Corning Incorporated is an American manufacturer of glass, ceramic, and materials for the industrial and scientific applications. It was known as Corning Glass Works in 1875. Its strong commitment to innovation was known as the company’s roots. The company committed between four to six percent of its sales to Research, Development, and Engineering (RD&E). As of today, Corning has been primarily operating from Asia Pacific and North America in five market segments – Display Technologies, Environmental Technologies, Telecommunications, Life Sciences and Specialty Materials and two joint ventures – Dow Corning and Samsung Corning Precision Glass. The company had a history of science-based innovations following World War II and the strategy by management was research and “disruptive” and “on demand” product innovation. They have shown many strengths and weaknesses – strong industry recognition with a track record of successful innovation, focus on RD&E, diversified product portfolios and balanced revenue streams – narrowing market with intense competition and environmental regulations.
With a strong passion for innovation, Corning has been creating many deep technological products to be used as material for other new application such as heat-resistant glass in 1908. In 1912, this product was being reused to develop the shatterproof lanterns for the railroad. Their products were first used for scientific purposes and later for consumer cook-ware products. By realizing the improvement in optical glassmaking, Corning had started to produce the television tubes project and it made the TV affordable to the consumers’ market during 1970s. However, this project considered a steep loss in profit and productivity because of the competition from Japanese imports. Corning went through many changes including lay-offs, selling or closing many plants in order to rebound. The following years, company made a partial recovery.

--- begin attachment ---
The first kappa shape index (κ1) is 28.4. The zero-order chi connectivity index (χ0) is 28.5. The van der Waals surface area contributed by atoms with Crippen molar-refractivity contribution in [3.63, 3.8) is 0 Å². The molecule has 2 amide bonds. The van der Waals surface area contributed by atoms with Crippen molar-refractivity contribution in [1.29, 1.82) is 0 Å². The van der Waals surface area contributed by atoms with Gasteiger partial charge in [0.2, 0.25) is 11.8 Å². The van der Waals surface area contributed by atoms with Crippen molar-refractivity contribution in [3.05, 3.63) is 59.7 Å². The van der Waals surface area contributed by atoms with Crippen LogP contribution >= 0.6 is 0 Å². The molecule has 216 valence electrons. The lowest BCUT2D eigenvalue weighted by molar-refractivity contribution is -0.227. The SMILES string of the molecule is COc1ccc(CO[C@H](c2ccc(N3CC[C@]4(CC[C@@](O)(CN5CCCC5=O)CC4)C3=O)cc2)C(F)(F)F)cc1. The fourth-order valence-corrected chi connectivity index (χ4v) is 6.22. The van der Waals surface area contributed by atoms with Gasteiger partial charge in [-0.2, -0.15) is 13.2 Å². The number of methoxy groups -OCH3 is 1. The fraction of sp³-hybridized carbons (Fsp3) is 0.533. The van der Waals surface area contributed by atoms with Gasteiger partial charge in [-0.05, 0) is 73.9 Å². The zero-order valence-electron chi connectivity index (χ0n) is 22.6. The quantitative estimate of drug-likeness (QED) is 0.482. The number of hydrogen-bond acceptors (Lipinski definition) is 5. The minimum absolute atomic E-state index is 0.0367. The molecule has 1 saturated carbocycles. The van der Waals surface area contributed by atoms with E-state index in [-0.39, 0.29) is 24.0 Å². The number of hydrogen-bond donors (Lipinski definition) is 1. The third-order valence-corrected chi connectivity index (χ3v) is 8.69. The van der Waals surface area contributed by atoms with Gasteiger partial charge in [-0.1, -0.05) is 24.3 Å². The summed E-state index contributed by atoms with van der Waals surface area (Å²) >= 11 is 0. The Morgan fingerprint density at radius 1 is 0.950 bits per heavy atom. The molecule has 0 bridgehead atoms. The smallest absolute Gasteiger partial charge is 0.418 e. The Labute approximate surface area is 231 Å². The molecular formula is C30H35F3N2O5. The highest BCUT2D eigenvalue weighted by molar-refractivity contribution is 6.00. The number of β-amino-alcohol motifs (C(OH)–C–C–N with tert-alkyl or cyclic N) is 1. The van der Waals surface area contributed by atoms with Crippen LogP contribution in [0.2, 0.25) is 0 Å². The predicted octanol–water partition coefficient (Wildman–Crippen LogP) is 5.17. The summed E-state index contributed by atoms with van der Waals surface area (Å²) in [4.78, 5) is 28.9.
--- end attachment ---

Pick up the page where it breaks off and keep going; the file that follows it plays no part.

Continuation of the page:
In the late 1990s (the Telecom bubble), there were the unusual high demand for optical fiber in the market. Seeing it as the huge opportunity, the company expanded its originally developed optical fiber operations significantly, and heavily invested in production capacity. Its revenue jumped from $5 billion in 1999 to more than $7 billion in 2000. However, the collapse in 2000 of the dot-com market had a major impact on the company. The telecom sales dropped to $1.6 billion from $5 billion within six months since July 2001.
Once again, Corning had to go into the reorganization phase to dramatically reduce the costs. Since 1950 to 1980, the company introduced many advanced products from ceramic heating resistant shields and glass windshields for Apollo program to the use of fiber optic in telecommunication. In the late 1990s, the company profits increased tremendously during the dot-com boom. Corning From WWI and WWII, Corning developed many deep technological products such as high quality glass with consistent color which can make glass more viable material for new application.